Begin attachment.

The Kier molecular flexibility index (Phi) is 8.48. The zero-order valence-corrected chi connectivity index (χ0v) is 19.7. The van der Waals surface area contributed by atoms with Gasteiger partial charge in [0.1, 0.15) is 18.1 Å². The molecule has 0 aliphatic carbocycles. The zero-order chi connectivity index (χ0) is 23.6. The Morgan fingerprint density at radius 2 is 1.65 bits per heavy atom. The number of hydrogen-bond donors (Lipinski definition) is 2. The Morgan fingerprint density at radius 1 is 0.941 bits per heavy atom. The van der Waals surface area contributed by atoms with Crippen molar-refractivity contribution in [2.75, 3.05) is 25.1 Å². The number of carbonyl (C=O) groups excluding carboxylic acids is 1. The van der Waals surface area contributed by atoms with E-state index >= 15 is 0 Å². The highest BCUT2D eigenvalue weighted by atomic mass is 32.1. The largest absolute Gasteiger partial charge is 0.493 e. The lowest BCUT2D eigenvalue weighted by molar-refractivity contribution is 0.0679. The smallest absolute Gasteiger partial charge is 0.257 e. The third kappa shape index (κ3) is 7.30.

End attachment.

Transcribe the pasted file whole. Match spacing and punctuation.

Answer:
The Kier molecular flexibility index (Phi) is 8.48. The zero-order valence-corrected chi connectivity index (χ0v) is 19.7. The van der Waals surface area contributed by atoms with Gasteiger partial charge in [0.1, 0.15) is 18.1 Å². The molecule has 0 aliphatic carbocycles. The zero-order chi connectivity index (χ0) is 23.6. The Morgan fingerprint density at radius 2 is 1.65 bits per heavy atom. The number of hydrogen-bond donors (Lipinski definition) is 2. The Morgan fingerprint density at radius 1 is 0.941 bits per heavy atom. The van der Waals surface area contributed by atoms with Crippen molar-refractivity contribution in [2.75, 3.05) is 25.1 Å². The number of carbonyl (C=O) groups excluding carboxylic acids is 1. The van der Waals surface area contributed by atoms with E-state index >= 15 is 0 Å². The highest BCUT2D eigenvalue weighted by atomic mass is 32.1. The largest absolute Gasteiger partial charge is 0.493 e. The lowest BCUT2D eigenvalue weighted by molar-refractivity contribution is 0.0679. The smallest absolute Gasteiger partial charge is 0.257 e. The third kappa shape index (κ3) is 7.30.